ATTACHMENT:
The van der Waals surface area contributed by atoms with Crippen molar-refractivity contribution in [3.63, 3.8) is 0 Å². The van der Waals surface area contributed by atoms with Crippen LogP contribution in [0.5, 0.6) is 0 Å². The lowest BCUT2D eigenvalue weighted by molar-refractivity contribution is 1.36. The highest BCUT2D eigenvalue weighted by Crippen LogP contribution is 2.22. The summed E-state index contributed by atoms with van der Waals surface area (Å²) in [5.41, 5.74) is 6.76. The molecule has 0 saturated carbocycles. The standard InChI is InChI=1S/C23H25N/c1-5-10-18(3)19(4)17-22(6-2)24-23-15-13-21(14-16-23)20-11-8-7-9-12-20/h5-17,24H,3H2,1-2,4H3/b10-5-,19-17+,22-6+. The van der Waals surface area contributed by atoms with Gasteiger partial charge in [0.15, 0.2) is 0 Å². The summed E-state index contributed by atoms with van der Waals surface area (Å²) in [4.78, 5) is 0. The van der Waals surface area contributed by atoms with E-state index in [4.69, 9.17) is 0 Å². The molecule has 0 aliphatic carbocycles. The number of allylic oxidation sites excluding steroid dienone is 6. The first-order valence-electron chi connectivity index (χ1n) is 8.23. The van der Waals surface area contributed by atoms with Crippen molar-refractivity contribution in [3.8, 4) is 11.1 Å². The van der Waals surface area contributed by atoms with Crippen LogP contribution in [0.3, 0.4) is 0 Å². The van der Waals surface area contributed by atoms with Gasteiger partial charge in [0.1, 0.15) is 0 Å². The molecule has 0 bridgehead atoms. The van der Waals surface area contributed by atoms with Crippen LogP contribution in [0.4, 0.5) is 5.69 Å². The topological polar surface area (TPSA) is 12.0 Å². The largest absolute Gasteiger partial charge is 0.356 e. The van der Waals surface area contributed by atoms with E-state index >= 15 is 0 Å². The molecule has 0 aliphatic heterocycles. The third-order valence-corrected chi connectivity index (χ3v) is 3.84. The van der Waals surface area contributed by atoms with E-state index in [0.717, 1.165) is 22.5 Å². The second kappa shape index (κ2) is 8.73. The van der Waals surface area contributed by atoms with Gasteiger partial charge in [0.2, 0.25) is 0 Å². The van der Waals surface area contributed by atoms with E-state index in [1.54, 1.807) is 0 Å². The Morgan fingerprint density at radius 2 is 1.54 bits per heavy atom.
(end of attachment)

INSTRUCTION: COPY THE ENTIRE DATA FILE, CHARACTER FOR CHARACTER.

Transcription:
The van der Waals surface area contributed by atoms with Crippen molar-refractivity contribution in [3.63, 3.8) is 0 Å². The van der Waals surface area contributed by atoms with Crippen LogP contribution in [0.5, 0.6) is 0 Å². The lowest BCUT2D eigenvalue weighted by molar-refractivity contribution is 1.36. The highest BCUT2D eigenvalue weighted by Crippen LogP contribution is 2.22. The summed E-state index contributed by atoms with van der Waals surface area (Å²) in [5.41, 5.74) is 6.76. The molecule has 0 saturated carbocycles. The standard InChI is InChI=1S/C23H25N/c1-5-10-18(3)19(4)17-22(6-2)24-23-15-13-21(14-16-23)20-11-8-7-9-12-20/h5-17,24H,3H2,1-2,4H3/b10-5-,19-17+,22-6+. The van der Waals surface area contributed by atoms with Gasteiger partial charge in [0.15, 0.2) is 0 Å². The summed E-state index contributed by atoms with van der Waals surface area (Å²) in [4.78, 5) is 0. The van der Waals surface area contributed by atoms with E-state index in [4.69, 9.17) is 0 Å². The molecule has 0 aliphatic carbocycles. The number of allylic oxidation sites excluding steroid dienone is 6. The first-order valence-electron chi connectivity index (χ1n) is 8.23. The van der Waals surface area contributed by atoms with Crippen molar-refractivity contribution in [3.8, 4) is 11.1 Å². The van der Waals surface area contributed by atoms with Crippen LogP contribution in [0.3, 0.4) is 0 Å². The van der Waals surface area contributed by atoms with Gasteiger partial charge in [0.1, 0.15) is 0 Å². The molecule has 0 bridgehead atoms. The van der Waals surface area contributed by atoms with Crippen LogP contribution in [0.4, 0.5) is 5.69 Å². The topological polar surface area (TPSA) is 12.0 Å². The largest absolute Gasteiger partial charge is 0.356 e. The van der Waals surface area contributed by atoms with E-state index >= 15 is 0 Å². The molecule has 0 aliphatic heterocycles. The third-order valence-corrected chi connectivity index (χ3v) is 3.84. The van der Waals surface area contributed by atoms with E-state index in [0.717, 1.165) is 22.5 Å². The second kappa shape index (κ2) is 8.73. The van der Waals surface area contributed by atoms with Gasteiger partial charge in [0.2, 0.25) is 0 Å². The van der Waals surface area contributed by atoms with E-state index in [1.54, 1.807) is 0 Å². The Morgan fingerprint density at radius 2 is 1.54 bits per heavy atom.